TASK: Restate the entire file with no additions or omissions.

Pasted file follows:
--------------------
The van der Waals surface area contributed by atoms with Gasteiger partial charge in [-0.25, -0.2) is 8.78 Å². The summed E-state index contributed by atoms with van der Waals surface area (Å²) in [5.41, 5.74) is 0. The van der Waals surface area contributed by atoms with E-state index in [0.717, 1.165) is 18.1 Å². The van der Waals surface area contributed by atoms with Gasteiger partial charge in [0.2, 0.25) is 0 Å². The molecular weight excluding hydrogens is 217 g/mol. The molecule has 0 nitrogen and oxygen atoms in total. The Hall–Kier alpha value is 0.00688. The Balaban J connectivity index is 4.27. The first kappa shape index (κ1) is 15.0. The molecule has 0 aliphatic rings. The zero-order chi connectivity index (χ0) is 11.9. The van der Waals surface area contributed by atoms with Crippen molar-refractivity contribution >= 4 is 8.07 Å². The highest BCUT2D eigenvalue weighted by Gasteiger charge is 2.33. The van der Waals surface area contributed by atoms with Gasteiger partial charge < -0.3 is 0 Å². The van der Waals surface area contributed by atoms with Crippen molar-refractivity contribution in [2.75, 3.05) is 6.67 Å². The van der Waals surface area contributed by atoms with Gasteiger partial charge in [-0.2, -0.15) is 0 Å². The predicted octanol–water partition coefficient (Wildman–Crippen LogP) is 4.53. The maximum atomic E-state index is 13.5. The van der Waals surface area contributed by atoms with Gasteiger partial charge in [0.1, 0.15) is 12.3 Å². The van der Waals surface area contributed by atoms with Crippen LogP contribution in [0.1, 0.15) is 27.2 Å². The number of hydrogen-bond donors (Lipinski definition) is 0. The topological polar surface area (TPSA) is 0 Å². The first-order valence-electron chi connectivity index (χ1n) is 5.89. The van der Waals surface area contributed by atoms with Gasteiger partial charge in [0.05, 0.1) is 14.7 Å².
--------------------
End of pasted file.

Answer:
The van der Waals surface area contributed by atoms with Gasteiger partial charge in [-0.25, -0.2) is 8.78 Å². The summed E-state index contributed by atoms with van der Waals surface area (Å²) in [5.41, 5.74) is 0. The van der Waals surface area contributed by atoms with E-state index in [0.717, 1.165) is 18.1 Å². The van der Waals surface area contributed by atoms with Gasteiger partial charge in [0.2, 0.25) is 0 Å². The molecular weight excluding hydrogens is 217 g/mol. The molecule has 0 nitrogen and oxygen atoms in total. The Hall–Kier alpha value is 0.00688. The Balaban J connectivity index is 4.27. The first kappa shape index (κ1) is 15.0. The molecule has 0 aliphatic rings. The zero-order chi connectivity index (χ0) is 11.9. The van der Waals surface area contributed by atoms with Crippen molar-refractivity contribution >= 4 is 8.07 Å². The highest BCUT2D eigenvalue weighted by Gasteiger charge is 2.33. The van der Waals surface area contributed by atoms with Gasteiger partial charge < -0.3 is 0 Å². The van der Waals surface area contributed by atoms with Crippen molar-refractivity contribution in [2.75, 3.05) is 6.67 Å². The van der Waals surface area contributed by atoms with Gasteiger partial charge in [-0.2, -0.15) is 0 Å². The predicted octanol–water partition coefficient (Wildman–Crippen LogP) is 4.53. The maximum atomic E-state index is 13.5. The van der Waals surface area contributed by atoms with Gasteiger partial charge in [0.1, 0.15) is 12.3 Å². The van der Waals surface area contributed by atoms with Crippen LogP contribution in [0.1, 0.15) is 27.2 Å². The number of hydrogen-bond donors (Lipinski definition) is 0. The topological polar surface area (TPSA) is 0 Å². The first-order valence-electron chi connectivity index (χ1n) is 5.89. The van der Waals surface area contributed by atoms with Gasteiger partial charge in [0.05, 0.1) is 14.7 Å².